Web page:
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Variable Supercharger Blends Fuel Economy, Performance: Video


Contrary to popular belief, not all of us who love speed embrace gas-guzzling V-8s. Many of us can’t wait for the day when affordable performance cars come in electric-powered versions, too.

There’s a lot to be said for maximum torque at zero rpm, something internal combustion engines (ICE) can’t match. That said, one company is working on a variable drive supercharger that could offer significant gains in both ICE power and fuel economy.

Rotrak is a joint venture between Torotrak, a traction drive company, and Rotrex A/S, a centrifugal supercharger manufacturer. Rotrak has produced a prototype centrifugal supercharger that also employs a continuously variable transmission (CVT) drive.

To understand the benefits, it’s first necessary to understand the drawbacks of forced induction, which includes both turbocharging and supercharging.

Small turbocharged engines, unless they employ complex twin-turbo systems, often suffer from turbo lag when tuned to make top-end power. Turbo engines tuned for low-end performance can’t supply the boost needed for high-rpm benefit.

Superchargers are generally better at providing low-end torque, but their fixed drive ratio means that they produce too much boost at higher engine speeds. In other words, they’re wasteful above a certain engine speed.

An ideal supercharger system would have an infinitely variable drive ratio, which would allow it to vary compressor speed based on throttle setting and engine load. Such a system would provide enough boost at low end without creating too much boost at high engine speeds.

As Green Car Congress explains, that’s where the prototype Rotrak system comes into play. The CVT drive allows the supercharger to maximize efficiency across an engine’s entire range, which allows smaller engines to drive like bigger ones.

While no data on real-world performance or fuel economy gains is available yet, the system has a tremendous amount of promise. Ultimately, it would allow further downsizing of engines from today’s small-displacement turbos, like Ford's EcoBoost line.

A drivable prototype is expected in the next few months, which (hopefully) means we’ll be hearing more about the Rotrak system later this year.
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Comments (6)
  1. Oh, just drive the supercharger with an electric motor.
     
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  2. Yes electric is the way with the supercharger and use the conventional exhaust driven turbo.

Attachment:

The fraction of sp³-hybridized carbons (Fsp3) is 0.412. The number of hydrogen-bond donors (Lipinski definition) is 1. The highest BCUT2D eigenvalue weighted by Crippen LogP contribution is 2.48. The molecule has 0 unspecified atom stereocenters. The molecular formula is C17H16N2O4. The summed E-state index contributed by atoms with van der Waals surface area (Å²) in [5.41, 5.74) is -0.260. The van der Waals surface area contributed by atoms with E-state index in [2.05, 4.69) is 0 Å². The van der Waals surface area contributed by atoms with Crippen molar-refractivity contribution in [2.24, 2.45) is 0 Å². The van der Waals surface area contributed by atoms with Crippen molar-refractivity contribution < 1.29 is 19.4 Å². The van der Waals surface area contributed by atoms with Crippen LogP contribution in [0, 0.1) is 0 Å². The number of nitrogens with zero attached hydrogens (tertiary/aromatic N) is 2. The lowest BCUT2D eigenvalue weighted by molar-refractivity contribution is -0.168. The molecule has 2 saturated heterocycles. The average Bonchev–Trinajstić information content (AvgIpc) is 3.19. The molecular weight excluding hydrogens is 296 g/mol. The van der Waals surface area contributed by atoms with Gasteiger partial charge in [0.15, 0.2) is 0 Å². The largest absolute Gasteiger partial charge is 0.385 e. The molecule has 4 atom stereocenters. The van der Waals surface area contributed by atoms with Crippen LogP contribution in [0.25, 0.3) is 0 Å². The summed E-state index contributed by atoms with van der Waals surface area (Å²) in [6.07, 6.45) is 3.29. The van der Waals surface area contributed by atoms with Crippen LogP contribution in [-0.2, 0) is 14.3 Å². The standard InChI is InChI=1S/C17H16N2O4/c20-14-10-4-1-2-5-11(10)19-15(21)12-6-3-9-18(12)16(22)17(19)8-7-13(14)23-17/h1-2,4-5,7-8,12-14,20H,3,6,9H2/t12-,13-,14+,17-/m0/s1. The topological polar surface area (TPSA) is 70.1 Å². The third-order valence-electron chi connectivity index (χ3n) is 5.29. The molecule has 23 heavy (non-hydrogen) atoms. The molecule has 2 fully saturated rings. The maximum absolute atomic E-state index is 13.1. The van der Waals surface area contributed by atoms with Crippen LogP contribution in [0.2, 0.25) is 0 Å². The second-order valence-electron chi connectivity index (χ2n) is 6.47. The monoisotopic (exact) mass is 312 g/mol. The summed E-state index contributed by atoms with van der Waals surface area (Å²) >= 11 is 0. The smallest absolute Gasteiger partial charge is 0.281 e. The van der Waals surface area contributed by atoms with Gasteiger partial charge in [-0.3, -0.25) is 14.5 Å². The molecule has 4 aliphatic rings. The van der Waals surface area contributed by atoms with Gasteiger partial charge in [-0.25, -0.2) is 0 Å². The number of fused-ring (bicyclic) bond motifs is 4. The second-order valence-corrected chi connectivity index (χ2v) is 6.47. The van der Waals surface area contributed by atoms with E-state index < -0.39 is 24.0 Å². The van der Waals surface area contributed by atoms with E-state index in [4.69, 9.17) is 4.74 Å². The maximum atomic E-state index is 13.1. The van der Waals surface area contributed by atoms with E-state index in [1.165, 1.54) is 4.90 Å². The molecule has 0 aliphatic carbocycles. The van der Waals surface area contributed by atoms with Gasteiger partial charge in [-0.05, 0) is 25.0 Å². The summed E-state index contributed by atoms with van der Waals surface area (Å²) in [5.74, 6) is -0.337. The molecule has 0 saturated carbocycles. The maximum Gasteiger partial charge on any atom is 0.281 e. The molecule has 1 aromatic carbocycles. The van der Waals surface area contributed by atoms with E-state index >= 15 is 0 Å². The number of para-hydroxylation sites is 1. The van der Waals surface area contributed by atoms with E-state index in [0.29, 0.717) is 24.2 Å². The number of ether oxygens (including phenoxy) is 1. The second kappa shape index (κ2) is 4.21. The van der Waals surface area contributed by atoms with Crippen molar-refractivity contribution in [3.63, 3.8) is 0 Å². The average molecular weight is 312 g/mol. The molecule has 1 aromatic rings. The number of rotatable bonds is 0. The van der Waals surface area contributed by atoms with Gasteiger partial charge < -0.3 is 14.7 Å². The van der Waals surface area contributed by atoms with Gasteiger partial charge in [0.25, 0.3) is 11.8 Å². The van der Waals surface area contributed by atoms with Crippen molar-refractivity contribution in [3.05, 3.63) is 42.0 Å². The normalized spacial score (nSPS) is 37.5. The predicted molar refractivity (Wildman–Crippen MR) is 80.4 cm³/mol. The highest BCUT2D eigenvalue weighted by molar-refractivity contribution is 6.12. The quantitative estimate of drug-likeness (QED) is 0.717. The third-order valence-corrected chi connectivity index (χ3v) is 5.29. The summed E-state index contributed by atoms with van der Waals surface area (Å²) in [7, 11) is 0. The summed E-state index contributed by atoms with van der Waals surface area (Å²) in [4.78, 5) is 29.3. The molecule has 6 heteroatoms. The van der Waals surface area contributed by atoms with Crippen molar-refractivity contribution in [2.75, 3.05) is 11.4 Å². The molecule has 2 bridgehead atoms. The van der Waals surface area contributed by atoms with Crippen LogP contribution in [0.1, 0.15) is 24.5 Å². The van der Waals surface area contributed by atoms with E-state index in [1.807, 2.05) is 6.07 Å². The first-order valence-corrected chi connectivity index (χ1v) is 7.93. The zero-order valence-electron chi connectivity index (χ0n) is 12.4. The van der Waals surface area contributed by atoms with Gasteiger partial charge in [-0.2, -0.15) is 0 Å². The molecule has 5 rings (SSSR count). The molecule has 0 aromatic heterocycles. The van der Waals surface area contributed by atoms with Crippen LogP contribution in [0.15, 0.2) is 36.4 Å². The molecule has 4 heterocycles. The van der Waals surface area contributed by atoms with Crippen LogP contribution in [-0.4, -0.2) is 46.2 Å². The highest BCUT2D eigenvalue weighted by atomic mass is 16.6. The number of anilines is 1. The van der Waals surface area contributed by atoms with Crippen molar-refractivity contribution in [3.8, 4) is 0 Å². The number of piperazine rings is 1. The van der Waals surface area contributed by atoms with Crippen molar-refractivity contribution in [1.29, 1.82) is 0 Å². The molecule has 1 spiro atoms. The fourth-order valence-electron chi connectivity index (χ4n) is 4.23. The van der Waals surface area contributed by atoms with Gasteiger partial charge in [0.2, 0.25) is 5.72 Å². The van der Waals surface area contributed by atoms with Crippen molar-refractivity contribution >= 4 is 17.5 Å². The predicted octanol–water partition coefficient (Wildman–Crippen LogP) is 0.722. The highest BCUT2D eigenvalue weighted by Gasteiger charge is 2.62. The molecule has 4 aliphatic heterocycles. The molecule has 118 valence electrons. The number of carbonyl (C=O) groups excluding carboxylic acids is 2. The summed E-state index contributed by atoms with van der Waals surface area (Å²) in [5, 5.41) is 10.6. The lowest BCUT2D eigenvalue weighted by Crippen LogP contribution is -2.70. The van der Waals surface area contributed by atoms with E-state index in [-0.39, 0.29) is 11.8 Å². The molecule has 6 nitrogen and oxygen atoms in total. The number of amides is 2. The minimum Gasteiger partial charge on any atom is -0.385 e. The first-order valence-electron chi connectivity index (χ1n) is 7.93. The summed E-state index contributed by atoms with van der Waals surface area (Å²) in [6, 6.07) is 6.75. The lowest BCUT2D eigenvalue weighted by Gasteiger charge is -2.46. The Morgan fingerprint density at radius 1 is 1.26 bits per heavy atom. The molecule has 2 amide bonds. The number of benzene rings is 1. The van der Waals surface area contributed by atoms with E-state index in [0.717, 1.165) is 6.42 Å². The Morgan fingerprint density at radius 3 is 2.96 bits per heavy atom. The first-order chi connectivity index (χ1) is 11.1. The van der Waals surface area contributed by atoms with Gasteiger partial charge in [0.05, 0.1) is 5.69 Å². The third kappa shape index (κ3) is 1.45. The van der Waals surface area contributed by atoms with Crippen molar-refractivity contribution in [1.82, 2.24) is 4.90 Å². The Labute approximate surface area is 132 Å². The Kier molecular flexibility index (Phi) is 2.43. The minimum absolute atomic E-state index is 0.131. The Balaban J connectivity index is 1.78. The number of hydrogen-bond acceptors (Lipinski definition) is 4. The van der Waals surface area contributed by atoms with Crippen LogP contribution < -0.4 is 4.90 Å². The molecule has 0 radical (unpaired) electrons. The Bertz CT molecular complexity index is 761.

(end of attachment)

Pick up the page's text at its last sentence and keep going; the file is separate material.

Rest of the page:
IMO the TRK variator will be noisey due to the manifold heat and the failing of the traction fluid.
    The variators imo will never ever make it to volume production due to the heat failings and short working life.
     
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  3. John, simpler said than done. Only the most exotic of motors (like the digital drives in Dyson products) can ramp to 150,000 rpm, so you would still need gears / or variable transmission to hit those speeds, so the benefits usually associated with just using a motor aren't really gained.
     
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  4. electro magnetic clutch [Recardo] will be all that is needed with the drive take up.
    the super charger is only needed for the low revs for low speed engine torque untill the conventional turbo cuts in.
    The supercharger can be belt driven or electric if enough volume of air is obtained.
    Forget the TRK varistor imo it has a fundamental flaw that will not allow volume production with a short working life.
     
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  5. Current exhaust driven variable geometry turbos can vary turbine swallowing capacity to change compressor speed independant of engine speed I believe so transient response
    should be improved over a conventional fixed turbo. This supercharger-CVT setup is doing essentially the same but robbing engine power. Correct me if I'm wrong.
     
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  6. @Ron, even variable geometry turbos can't be optimized for best performance across an engine's speed range. In terms of efficiency, the new tri-turbo systems developed by BMW (and under development by Porsche) are probably best. Their drawback, obviously, is cost and complexity.
     
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